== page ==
Quinn (Desmond Harrington) is able to get Deb out of any real trouble, and takes her back to work, still dressed in last night’s clothes and facing what appears to be a gargantuan hangover. She meets up with her boss Elway (Sean Patrick Flanery), acts indifferent to a new client coming in, flirts a smidgen, and after Dexter shows up with some prime-time harassment, agrees to go to dinner with her brother and discuss all that stuff that they haven’t discussed with the killing and things. Dexter actually plans a nice surprise, taking her to some overcrowded dive to show her a man she saved in a shootout while working for the force. There he sat, alive, happy, healthy, and with a picture perfect little family. It seemed to go well, until shortly after, where she stumbled through the police station almost screaming about how she was the real murderer of Maria LaGuerta.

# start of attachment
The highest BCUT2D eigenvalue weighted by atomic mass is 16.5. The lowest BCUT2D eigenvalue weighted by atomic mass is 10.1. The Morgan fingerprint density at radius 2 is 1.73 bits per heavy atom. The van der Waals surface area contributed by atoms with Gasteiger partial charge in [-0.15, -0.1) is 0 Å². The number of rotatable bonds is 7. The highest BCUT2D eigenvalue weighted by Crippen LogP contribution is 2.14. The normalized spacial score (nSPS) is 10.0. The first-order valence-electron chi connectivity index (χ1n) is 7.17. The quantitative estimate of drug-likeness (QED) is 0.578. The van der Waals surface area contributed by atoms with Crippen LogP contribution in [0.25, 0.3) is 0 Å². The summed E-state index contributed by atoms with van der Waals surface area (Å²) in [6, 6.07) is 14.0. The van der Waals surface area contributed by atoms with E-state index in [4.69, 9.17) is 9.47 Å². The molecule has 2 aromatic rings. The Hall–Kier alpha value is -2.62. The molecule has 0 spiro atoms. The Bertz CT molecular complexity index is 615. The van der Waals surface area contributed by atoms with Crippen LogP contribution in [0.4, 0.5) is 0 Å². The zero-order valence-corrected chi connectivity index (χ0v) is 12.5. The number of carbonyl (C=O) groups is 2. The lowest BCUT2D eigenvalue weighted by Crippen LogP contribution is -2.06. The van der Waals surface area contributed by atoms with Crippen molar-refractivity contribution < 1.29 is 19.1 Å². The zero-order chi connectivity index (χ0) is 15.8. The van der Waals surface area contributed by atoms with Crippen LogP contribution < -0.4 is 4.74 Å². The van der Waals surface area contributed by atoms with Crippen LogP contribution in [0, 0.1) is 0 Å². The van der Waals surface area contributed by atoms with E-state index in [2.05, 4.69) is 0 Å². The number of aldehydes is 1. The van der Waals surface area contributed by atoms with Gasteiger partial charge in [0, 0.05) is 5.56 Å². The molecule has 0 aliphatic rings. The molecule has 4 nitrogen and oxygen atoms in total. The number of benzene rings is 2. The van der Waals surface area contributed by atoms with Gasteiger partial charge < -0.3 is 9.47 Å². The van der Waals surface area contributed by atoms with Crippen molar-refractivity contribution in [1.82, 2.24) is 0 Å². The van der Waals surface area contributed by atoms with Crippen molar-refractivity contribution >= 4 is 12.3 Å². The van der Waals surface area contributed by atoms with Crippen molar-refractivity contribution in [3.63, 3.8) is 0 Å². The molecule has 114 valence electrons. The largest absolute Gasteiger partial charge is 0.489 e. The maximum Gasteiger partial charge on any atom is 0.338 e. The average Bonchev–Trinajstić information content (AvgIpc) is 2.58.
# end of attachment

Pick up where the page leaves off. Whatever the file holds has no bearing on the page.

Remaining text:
Dexter once again had to hop in on Deb control, much to the disliking of Dr. Vogel (Charlotte Rampling). Throughout the episode, she tries to convince Dexter to realize he doesn’t really love Debra, not the way us normal folk might share hearts. His love is a selfish one, appreciating what she does for him while she’s around, but not appreciating the person who is doing the actions. For the most part, he seems to shake her off, and he seems visibly angry with Vogel when she questions as to why Dexter didn’t kill Deb when she found out the truth about him and his special hobby? With Deb acting like a loose cannon running through the streets asking for a pinch of gunpowder, Dexter’s secrets are less safe than ever. If she confesses to LaGuerta, she tells them all about Dexter.
The showdown inside the interrogation room is mostly Debra yelling while Dexter and Vogel attempt to be reasonable, and once it’s quite clear Deb is looking for nothing more than a shouting match, Dexter drugs her and hauls her out of the station, claiming she passed out and needed immediate professional help, the kind only Dr. Vogel can really provide. It was a pretty chilling scene back at the house when Dexter slaps handcuffs on his sister, restraining her to the couch. When Vogel questions the move, Dexter simply says, “You don’t know my sister.” Quite right.